Sometimes we feel tired or weak thus, the need to increase our energy. We know that energy is gained by different ways and in various forms but, one simple way to increase it is by looking at our nutritional intake.
Foods and drinks carry chemical energy which means that during the decomposition processes energy is released. The body uses the evolved chemical energy for a number of purposes: building new cells and tissues, maintaining muscle tone and enabling motion (including heartbeat as well as the tone and motions of all blood vessels, visceral organs, etc.), heating the body, cooling the body (in certain circumstances it may require more energy than heating), catalyzing other metabolic processes, immune defence, etc.
Ironically when we feel tired or weak we usually cannot increase our energy by taking up the well-known energy supplying nutrients: carbohydrates (e. g. in sugar, bread or pastry) or fat – unless tiredness or weakness is just caused by rejecting the same nutrients from the diet. In all other cases eating carbohydrates or fat may even reduce the amount of energy instead of augmenting it, leaving us even more depressed or enervated. The reason obviously is that the digestion of these molecules needs quite a lot of energy, too.
Though the proper choice of energy-boosting foods and drinks partly depends on the reasons for being tired or weak (especially if one is ill), in the majority of cases we have to compose our diet from foods and drinks which are rich in vitamins, minerals, important trace elements, and also amino acids or simple polypeptides (basic compounds for the synthesis of proteins), even enzymes.
An energy-increasing diet has to include much green leafy vegetables, fresh fruits and salads, fish, eggs, dairy products, nuts and seeds. Whole grains also contain important trace elements, so flours and food products made out of them are beneficial, too. Honey, though being relatively rich in sugar, is also a good choice because of its high vitamin and enzyme content. Pollen is one of the best energy increasing foods, regarding that it carries all the above listed essential substances. Carrots and beetroots as well as certain kinds of mushrooms, for example shiitake, are highly recommendable, too.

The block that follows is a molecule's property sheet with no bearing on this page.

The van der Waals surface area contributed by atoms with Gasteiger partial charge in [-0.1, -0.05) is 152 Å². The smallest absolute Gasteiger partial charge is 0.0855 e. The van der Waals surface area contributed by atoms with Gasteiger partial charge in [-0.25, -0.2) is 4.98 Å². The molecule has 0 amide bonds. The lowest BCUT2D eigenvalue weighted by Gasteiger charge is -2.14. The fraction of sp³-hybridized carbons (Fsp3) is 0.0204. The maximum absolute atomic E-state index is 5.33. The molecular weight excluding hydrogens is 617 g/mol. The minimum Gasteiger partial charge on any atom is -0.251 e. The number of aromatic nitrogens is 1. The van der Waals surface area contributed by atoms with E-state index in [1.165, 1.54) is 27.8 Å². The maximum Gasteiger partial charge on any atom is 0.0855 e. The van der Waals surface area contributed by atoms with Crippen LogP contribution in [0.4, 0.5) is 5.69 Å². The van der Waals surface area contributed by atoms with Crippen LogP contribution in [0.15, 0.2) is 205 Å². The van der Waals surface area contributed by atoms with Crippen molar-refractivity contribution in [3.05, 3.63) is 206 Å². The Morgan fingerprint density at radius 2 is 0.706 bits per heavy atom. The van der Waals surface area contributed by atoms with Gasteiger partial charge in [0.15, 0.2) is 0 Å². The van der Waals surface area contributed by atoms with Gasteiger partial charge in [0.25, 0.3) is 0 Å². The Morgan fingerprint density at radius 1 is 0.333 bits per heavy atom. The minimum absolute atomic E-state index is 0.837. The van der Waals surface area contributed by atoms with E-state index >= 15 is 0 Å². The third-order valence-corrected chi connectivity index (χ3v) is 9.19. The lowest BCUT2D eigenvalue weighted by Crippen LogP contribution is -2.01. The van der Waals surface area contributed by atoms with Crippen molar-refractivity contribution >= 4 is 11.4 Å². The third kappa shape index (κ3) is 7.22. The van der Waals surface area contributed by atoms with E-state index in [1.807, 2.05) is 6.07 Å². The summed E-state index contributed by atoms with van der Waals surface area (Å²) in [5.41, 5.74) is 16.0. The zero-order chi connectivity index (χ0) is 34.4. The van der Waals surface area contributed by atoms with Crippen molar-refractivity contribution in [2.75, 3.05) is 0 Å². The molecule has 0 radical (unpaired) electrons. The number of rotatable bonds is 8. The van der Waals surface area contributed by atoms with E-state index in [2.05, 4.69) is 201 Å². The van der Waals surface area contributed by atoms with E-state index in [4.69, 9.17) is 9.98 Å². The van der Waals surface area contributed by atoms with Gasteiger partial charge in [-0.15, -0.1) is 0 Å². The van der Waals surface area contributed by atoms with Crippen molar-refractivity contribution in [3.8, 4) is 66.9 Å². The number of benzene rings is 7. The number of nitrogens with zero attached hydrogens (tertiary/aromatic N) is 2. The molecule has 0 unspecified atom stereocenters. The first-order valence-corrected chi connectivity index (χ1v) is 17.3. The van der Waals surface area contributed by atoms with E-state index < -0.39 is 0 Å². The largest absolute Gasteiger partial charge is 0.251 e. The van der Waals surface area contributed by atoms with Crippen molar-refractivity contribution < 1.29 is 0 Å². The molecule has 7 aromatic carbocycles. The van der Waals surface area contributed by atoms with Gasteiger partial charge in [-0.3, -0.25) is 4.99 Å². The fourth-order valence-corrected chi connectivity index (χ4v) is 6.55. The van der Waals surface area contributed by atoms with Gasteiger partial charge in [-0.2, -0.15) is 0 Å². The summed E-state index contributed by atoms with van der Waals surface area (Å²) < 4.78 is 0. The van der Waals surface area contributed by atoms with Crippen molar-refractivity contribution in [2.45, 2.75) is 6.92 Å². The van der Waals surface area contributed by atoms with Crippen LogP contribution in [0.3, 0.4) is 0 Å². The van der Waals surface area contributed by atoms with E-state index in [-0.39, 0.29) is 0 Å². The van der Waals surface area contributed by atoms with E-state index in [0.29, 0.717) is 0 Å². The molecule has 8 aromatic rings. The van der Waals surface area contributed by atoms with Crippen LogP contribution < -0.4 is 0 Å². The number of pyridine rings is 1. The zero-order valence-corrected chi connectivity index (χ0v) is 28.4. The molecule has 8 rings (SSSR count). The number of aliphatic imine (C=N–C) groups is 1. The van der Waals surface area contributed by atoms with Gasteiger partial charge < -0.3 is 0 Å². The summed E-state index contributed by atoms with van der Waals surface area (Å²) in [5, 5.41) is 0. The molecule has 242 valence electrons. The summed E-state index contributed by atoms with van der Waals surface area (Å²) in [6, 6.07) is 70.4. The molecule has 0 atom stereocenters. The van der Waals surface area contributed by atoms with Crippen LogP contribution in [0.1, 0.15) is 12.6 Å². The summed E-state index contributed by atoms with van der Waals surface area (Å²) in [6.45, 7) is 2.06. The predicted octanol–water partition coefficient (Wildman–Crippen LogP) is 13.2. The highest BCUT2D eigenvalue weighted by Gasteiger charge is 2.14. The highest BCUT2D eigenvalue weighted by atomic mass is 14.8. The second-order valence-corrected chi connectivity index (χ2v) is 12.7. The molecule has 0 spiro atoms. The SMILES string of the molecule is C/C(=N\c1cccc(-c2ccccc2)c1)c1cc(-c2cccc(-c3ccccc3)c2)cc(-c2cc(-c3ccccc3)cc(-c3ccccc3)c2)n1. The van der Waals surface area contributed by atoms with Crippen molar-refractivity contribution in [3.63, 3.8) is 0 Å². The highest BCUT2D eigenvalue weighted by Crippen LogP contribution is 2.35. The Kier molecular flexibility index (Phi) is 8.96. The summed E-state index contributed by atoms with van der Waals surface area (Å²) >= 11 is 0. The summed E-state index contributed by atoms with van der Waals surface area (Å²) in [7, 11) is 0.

A number of herbs, either used as spices in foods and drinks, or in the form of an extract, can also ’do wonder’ to our energetic disposition. Among them there are, just to mention a few, angelica, allspice, cinnamon, ginger, ginseng, rosemary, turmeric.
I recommend two amazingly energy-increasing foods which are easy to prepare at home and delightful to eat: one of them is the Russian ’borshch’ soup and the other is the Arabian ’as’ soup.
Borshch Soup: Wash and cut one kilogram beef into cubes and cook it approx. for 1 hour and a half. In the meantime peel and cut into chips or strips one big beetroot, three carrots, one big celery root (tuber to be precise) and the half of a small white cabbage. Add the vegetables to the beef, and add some salt, a good tablespoonful of tomato purée (a glass of pure tomato juice is an alternative), and three or four teeth of garlic. When the beef and the vegetables are tender, thicken the soup and leave it until next day. Then cook it for 20 minutes more with four or five potatoes, peeled and cut into cubes, and at the end add 2 tablespoonfuls of custard and mix it well up.
As Soup: Steep one good handful of beans in water until next day. Put a pan with one litre and a half (approx. 3.5 pints) of water to boil on the cooker, and add the beans, and similar quantities of lentils and rice. (Those are to be selected and washed beforehand). About half an hour later add one meat-soup cube, and after that, washed and chopped leaves of dill, parsley, celery, onion, and spinach, one good handful of each ones. Boil the soup for approx. 15 or 20 minutes more. When ready, take it off the cooker and let it cool a little. Add 3 or 4 glasses of yoghurt and stir it well. At the end chop a small onion, fry it in a little oil, and mixing it with a teaspoonful of mint (dried of fresh, chopped), add it to the soup.
About the author: Emilia Kliment is a featured writer of ArticlesGratuits.Com. She has spent many years in studying animal behaviour and is practicing and teaching herbalism and other alternative therapies.